The Daily Dose

-The times they are a’changin’.

-US may need an all-options-approach to save shale.

Sweeping demand destruction that followed a price war between Russia and Saudi Arabia was the systemic shock that changes the things in ways that usually only general wars can. If economic and manufacturing performance are tantamount to national strength, the international dynamics will be profoundly changed once the pandemic is over. Already, some commentaries have declared the end of American energy dominance, though some players are calling for dramatic changes in the way the game is changed. Collateral damage victims, meanwhile, are saying the trading systems are not only broken, but perhaps rife with cheaters. Beneath the din and producers and importers alike are scrambling for one of the scarcest commodities around – storage.

The price for Brent crude oil was up some 2% as of 8 a.m. to trade at $19.74 per barrel. Markets took a beating in the previous session, though much of that was on technical issues related to the expiration of the May contract for WTI, which may be on its last legs as a benchmark.

Robert Gilpin, a scholar of international political economy at Princeton, wrote that great turning points in history followed hegemonic struggles for power such as German ascension in the early 20th century. These hegemonic struggles for power not only resolve the question of which power leads the international system, but how that international system looks.

“The outcomes of these wars affect the economic, social, and ideological structures of individual societies as well as the structure of the larger international system,” he wrote.

While some political leaders whose constituents depend on commodities such as oil and coal may say there’s a declaration of war against those assets from those in the opposition, the global community at large is indeed waging war against an invisible enemy. That war is already changing the dynamics of the international system. A year ago, the biggest players in OPEC were concerned about the rising market share for US crude oil. Ascendant powers behave in a certain way. US President Trump spent much of his first term criticizing OPEC for inflating the price of oil, arguing in 2018 that the US military posture in the Middle East was deserving of economic favors.

“We will remember,” he tweeted. “The OPEC monopoly must get prices down now!”

And down they went, taking parts of the US shale oil sector with them. Crude oil prices in the low $20s do little to support shale exploration. Market factors may be working as expected, with the anticipated recession weeding out the less efficient and cutting barrels from the glut. Now, some of the companies with the biggest risk are calling for systemic change in the way the US market operates. Texas Railroad Commissioner Ryan Sitton has argued in support of calls from Pioneer Natural Resources and Parsley Energy for artificial control over crude oil production. Drastic times call for drastic measures, Sitton said in favor of reviving a 100-year-old law on prorationing.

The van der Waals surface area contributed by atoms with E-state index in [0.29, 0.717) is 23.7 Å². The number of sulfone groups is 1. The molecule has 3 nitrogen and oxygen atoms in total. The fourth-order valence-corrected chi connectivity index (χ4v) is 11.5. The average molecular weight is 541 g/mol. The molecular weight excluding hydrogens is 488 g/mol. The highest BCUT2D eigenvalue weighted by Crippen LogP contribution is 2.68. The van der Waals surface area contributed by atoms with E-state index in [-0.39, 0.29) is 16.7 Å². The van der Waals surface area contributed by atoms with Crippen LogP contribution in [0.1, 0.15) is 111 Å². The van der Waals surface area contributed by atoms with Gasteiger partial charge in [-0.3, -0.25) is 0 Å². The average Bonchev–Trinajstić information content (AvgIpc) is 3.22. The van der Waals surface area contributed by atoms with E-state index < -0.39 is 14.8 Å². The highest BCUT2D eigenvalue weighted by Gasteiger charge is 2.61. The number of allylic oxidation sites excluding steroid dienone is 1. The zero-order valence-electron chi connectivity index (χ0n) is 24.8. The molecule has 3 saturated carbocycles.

“Let’s be clear, taking weeks, even days, right now to act is in itself a choice,” he said.

Sitton’s argument rests on OPEC-like control over the US energy sector, something unthinkable when Trump came to power. US Energy Secretary Dan Brouillette told Energy Intelligence, however, that anti-trust rules in the United States mean intervention is “clearly illegal.” Nevertheless, the option continues to resonate, particularly after US crude oil prices fell into negative territory. Continental Resources, which announced it was trimming production voluntarily, argued that brokerage house CME at the very least was irresponsible for changing how it reacts to ultra-low oil prices early this week.

“The sanctity and trust in the oil and all commodity futures markets are at issue as the system failed miserably and an immediate investigation is requested and, we submit, is required,” a company statement read.

The Trump administration is looking at all options to prop up oil prices to save segments of the US economy from collapse. The foundation of the US political system, however, means his options are limited, whether he likes it or not. Filling the Strategic Petroleum Reserve with US crude requires congressional consent in a hyper-partisan and very-divided America. The result? The Trump administration will be filling the SPR for Australia instead. And not only is the fate of the US oil sector unclear, so too is the durability of WTI as a benchmark. If the swift collapse of WTI prices early this week are repeated, and some voices in the industry say they could, waning confidence in aspects of trades may necessitate deep systemic change. This is a decidedly US-centric comment on the state of the oil sector, but as it comes from the most transparent economy in the world, it serves as a bellwether for the industry as a whole. Times they are a’changin’.


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